Slow and steady wins the race. This is what I tell myself when I’m dragging my fatigued body around the park until my phone tells me I’ve reached 5k and I can shuffle home for a nap. Or when I’m tackling a truly monumental roast dinner followed by a rhubarb crumble chaser and a dollop of ice cream.
And while my acts of “self-care” demand little to no pace, I suspect China’s leaders won’t be as easy on themselves when it comes to their economic progress. It was reported yesterday that China’s economic growth has dropped to its slowest annual rate since 1990 when the country was facing international sanctions in the aftermath of the Tiananmen Square massacre.
Thanks to a range of factors, including policy decisions in Beijing which have led to declining consumer sentiment and capital expenditure, growth for the full year was 6.6%, down from 6.8% in 2017. Gross domestic product fell to 6.4% in the fourth quarter – the lowest level since the financial crisis in 2008. And as the US trade war rumbles on, sentiment is sour and consumers are being cautious with their money.
But while economic progress may be slow and steady, China is still winning the race, with growth far exceeding that of the UK, US and Japan, and ahead of Beijing’s target of 6.5% annually. Last week, the Chinese government announced plans to inject $83 million into the economy to boost liquidity and encourage growth, which should “prevent a disorderly slowdown” according to Amy Yuan Zhuang, Nordea’s chief Asia analyst.
Still, progress has now continued to decline for three consecutive quarters, prompting concerns over the wider impact on the global economy.
The IMF warned yesterday that the global economy is weakening faster than expected ahead of the start of this year’s World Economic Forum in Davos. The fund revised its initial forecasts down as a result of weak data in Europe and Asia coupled with long-term uncertainty. Brexit was one of the key risks highlighted – in addition to the US-China trade war – and the IMF warned that a no-deal could have negative consequences across Europe.
So, while a sluggish pace might be perfect for a Sunday of feasting and attempting to run 5k, it isn’t such a great trend for the global economy – here’s hoping for a Brexit break-through or a trade war truce to reinvigorate international growth.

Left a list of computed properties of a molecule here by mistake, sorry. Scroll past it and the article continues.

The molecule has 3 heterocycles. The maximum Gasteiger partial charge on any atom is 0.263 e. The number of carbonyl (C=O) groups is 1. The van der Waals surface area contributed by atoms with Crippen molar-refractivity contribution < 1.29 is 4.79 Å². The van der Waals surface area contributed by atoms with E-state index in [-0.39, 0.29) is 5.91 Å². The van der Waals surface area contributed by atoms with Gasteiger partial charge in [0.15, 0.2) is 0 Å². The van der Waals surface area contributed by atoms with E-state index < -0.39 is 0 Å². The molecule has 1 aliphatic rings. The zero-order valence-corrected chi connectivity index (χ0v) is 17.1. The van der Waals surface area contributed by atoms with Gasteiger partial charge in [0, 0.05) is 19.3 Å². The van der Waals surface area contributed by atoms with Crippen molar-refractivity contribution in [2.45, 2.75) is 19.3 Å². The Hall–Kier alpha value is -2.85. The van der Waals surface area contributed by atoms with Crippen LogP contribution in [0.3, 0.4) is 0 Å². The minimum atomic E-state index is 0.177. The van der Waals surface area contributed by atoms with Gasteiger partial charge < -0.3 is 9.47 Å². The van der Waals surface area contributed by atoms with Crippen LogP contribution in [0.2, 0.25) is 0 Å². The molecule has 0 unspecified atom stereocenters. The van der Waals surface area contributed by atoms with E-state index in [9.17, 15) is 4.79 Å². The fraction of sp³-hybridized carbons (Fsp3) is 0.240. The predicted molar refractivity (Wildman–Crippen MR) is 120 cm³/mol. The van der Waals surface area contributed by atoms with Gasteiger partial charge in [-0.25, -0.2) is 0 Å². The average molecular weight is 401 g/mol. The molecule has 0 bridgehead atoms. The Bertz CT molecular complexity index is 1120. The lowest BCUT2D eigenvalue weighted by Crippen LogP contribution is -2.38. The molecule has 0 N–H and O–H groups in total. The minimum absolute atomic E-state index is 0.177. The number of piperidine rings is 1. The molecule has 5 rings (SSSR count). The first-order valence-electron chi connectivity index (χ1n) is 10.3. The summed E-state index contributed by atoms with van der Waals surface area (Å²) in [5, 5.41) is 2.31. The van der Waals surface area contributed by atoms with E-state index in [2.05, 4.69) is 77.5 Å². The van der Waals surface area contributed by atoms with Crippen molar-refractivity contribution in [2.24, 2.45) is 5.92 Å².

MPs have begun to put forward alternative Brexit proposals ahead of next week’s second meaningful vote on the issue. Theresa May has scrapped the proposed £65 for EU nationals who want to continue to live in Britain after Brexit and her focus is now on amending the deal’s Irish backstop component. But she’s facing internal pressure to rule out a no-deal Brexit: up to 40 members of the government will resign next week if they are banned from voting to stop a no-deal.
Meanwhile, Jeremy Corbyn has “opened the door” for MPs to vote on a second referendum, after coming under intense pressure from his party. Labour tabled an amendment yesterday calling on the government to hold a vote on two options: Labour’s own alternative Brexit plan and whether to legislate to hold a public vote on the final outcome of negotiations.
France has summoned Italy’s ambassador to its foreign ministry after deputy prime minister Luigi Di Maio accused the country of “continuing to colonise Africa” and called for the EU to implement sanctions. Relations between the two nations, which are usually close allies, have been deteriorating since the anti-establishment 5-Star-Movement and far-right Lega Nord won power in Italy last year.
Business & Economy
Scottish hoteliers are being urged to learn Mandarin and provide chopsticks in order to capitalise on the growing number of Chinese tourists visiting the Highlands. The destination is becoming increasingly popular among China’s middle-class, so much so that the Highland and Islands Enterprise development agency is organising China Ready workshops to help local businesses make the most of the trade. (£)
Tax officials have been left red-faced this morning after it emerged that they had wrongly charged taxpayers for failing to submit their self-assessment returns online – even though the deadline is almost two weeks away. Having previously denied the claim, officials apologised yesterday and have promised to cancel the penalty charges.
France has fined Google under the EU’s new privacy rules, accusing the tech giant of failing to be transparent about how it uses data and not having a legal basis for personalising ads. The €50 million fine will raise concerns among other tech companies facing similar GDPR complaints.
What happened yesterday?